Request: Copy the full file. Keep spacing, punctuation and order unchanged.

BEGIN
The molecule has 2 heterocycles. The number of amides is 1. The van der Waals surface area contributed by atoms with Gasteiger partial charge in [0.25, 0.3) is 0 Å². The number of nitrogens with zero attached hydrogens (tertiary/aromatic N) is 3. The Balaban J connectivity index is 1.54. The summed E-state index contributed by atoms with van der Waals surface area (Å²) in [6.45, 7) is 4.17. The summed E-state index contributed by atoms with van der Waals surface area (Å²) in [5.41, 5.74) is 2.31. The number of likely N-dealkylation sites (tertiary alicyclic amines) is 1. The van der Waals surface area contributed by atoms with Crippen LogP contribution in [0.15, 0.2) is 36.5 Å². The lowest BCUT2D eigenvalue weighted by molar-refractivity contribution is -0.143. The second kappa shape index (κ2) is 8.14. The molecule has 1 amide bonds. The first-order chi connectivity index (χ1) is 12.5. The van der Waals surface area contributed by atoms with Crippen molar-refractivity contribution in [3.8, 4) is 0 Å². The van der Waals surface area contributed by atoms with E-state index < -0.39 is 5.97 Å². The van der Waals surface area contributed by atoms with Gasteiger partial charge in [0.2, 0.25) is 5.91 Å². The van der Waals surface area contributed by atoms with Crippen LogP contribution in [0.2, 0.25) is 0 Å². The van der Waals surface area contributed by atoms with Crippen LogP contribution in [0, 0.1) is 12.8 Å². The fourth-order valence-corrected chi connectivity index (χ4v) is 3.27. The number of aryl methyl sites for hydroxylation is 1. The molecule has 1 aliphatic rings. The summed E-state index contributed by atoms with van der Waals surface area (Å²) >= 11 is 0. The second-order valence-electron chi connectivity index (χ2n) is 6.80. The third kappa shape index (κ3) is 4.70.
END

The molecule has 2 heterocycles. The number of amides is 1. The van der Waals surface area contributed by atoms with Gasteiger partial charge in [0.25, 0.3) is 0 Å². The number of nitrogens with zero attached hydrogens (tertiary/aromatic N) is 3. The Balaban J connectivity index is 1.54. The summed E-state index contributed by atoms with van der Waals surface area (Å²) in [6.45, 7) is 4.17. The summed E-state index contributed by atoms with van der Waals surface area (Å²) in [5.41, 5.74) is 2.31. The number of likely N-dealkylation sites (tertiary alicyclic amines) is 1. The van der Waals surface area contributed by atoms with Crippen LogP contribution in [0.15, 0.2) is 36.5 Å². The lowest BCUT2D eigenvalue weighted by molar-refractivity contribution is -0.143. The second kappa shape index (κ2) is 8.14. The molecule has 1 amide bonds. The first-order chi connectivity index (χ1) is 12.5. The van der Waals surface area contributed by atoms with Crippen molar-refractivity contribution in [3.8, 4) is 0 Å². The van der Waals surface area contributed by atoms with E-state index < -0.39 is 5.97 Å². The van der Waals surface area contributed by atoms with Gasteiger partial charge in [0.2, 0.25) is 5.91 Å². The van der Waals surface area contributed by atoms with Crippen LogP contribution in [0.2, 0.25) is 0 Å². The van der Waals surface area contributed by atoms with Crippen LogP contribution in [0, 0.1) is 12.8 Å². The fourth-order valence-corrected chi connectivity index (χ4v) is 3.27. The number of aryl methyl sites for hydroxylation is 1. The molecule has 1 aliphatic rings. The summed E-state index contributed by atoms with van der Waals surface area (Å²) >= 11 is 0. The second-order valence-electron chi connectivity index (χ2n) is 6.80. The third kappa shape index (κ3) is 4.70.